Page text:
Do over: “I’d redo my solid boxes. I love the legs of them being 45 inches so we can drag through there and get the full box smooth, and they’re high enough that a horse can’t bang his hocks and can’t squat. But when I redo them, I’ll probably do the metal at 30 inches. The theory on them is that the horses can’t lose their focus, and they can’t get up over them. I liked them, but I’m ready for them to be smaller. Also, we made my outdoor arena 180 feet wide. I wish it were only 150 feet, because getting into the wall is a part of so many runs we make on the road and at jackpots, and at 185 feet, horses rarely learn how to handle that in my outdoor. Last—I really wish we’d never painted the pipe on my place. I would never paint, ever. I would add wood accents or rock, but I’d never paint again. They say it needs to be repainted every three to five years, but it’s always chipping. It’s just nuts. Especially when you paint the same color, nobody notices, and you spend a ridiculous amount of money doing it. I feel like I should change colors so at least it looks new and people can tell I did something.”

Can’t live without: “My Priefert Chute. It makes practice that much more efficient. There’s just nothing else like it on the market, and it’s something I wouldn’t want an arena without.”

A side shot of Patrick Smith loping a light palomino horse while smiling.

Patrick Smith

Arena dimensions: 140 feet wide by 280 feet long

Arena materials: Pipe, no-climb fence, wooden stays

Return alley: 10 feet wide

Ground type: Pure sand

Box dimensions: 16 feet long, 11 feet wide

Chute location: 45 feet from the center of the chute from the right fence

Do over: “I’m always trying to work on it to make it better. Over the past 10 years, I’ve made an adjustment on my lead-up alley. It used to be too wide and the steers could turn around. I love my arena. The only thing that’s out of our control, that I’m not a huge fan of, is that our sand gets too deep. It can take a lot of rain and dries fast. But if you don’t keep it watered, it gets too sandy and loose. I wish I had a little better base to it.”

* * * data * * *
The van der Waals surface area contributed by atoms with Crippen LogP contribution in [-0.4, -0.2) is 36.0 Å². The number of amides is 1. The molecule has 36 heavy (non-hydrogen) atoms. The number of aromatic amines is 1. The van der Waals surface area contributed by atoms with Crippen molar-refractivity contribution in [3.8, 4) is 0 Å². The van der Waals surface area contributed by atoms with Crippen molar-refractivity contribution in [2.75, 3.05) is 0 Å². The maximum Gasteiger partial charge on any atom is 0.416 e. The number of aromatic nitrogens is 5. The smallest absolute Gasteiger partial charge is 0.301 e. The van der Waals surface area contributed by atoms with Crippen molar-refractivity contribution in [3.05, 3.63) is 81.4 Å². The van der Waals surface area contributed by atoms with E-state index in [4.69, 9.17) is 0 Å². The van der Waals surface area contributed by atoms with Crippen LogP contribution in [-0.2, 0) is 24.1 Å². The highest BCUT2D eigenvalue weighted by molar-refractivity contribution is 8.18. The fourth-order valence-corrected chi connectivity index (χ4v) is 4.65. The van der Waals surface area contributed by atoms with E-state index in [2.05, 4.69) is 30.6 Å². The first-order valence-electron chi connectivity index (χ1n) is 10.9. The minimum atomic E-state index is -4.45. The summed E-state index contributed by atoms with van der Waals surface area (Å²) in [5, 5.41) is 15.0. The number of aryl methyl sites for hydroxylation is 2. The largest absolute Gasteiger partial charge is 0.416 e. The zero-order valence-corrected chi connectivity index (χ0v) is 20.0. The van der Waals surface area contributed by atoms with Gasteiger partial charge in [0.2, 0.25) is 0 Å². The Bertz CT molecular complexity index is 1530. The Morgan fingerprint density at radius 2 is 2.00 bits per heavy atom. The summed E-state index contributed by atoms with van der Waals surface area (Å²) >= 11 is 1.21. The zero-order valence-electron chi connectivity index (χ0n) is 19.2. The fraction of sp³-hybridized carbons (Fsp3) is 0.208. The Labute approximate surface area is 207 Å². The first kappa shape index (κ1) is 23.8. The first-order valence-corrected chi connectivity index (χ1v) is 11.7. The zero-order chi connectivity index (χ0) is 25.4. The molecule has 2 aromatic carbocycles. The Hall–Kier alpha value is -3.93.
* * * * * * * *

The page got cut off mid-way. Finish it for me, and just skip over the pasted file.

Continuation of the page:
Can’t live without: “The covered boxes are a must-have. So many times throughout the year in Texas, it’s so nice to have the shade. I can keep my horses tied up whether we’re getting ready to rope, and we stay cool when riding back into the box. Everything about it is nice. I have a place to keep my tractors parked. It keeps my boxes better even when we do get the rain. The worst part after a rain is getting the boxes right, and I don’t have to worry about it.”

A black and white photo of Patrick Smith holding a heeling loop.

>Patrick Smith’s Best Advice:

“Spend the extra time and research stripping chutes, return alleys and lead ups. It can make practice miserable if your alley is too wide, if they get stuck or turn around in the lane or if you have a stripping chute that steers won’t go into or won’t stay in. Some people say put the chute in first when you’re building an arena. No way. Build your arena then put your chute in last. If you put your chute in first, you’ll get to roping as soon as it’s ‘good enough’ and won’t finish the little details that really make your arena work for you.” 

Ryan Motes heeling a red and white paint steer.

Ryan Motes

Junior Nogueira and Kolton Schmidt smiling for the camera while sitting under trees in Ryan Motes' arena.

Arena dimensions: 140 feet wide by 265 feet long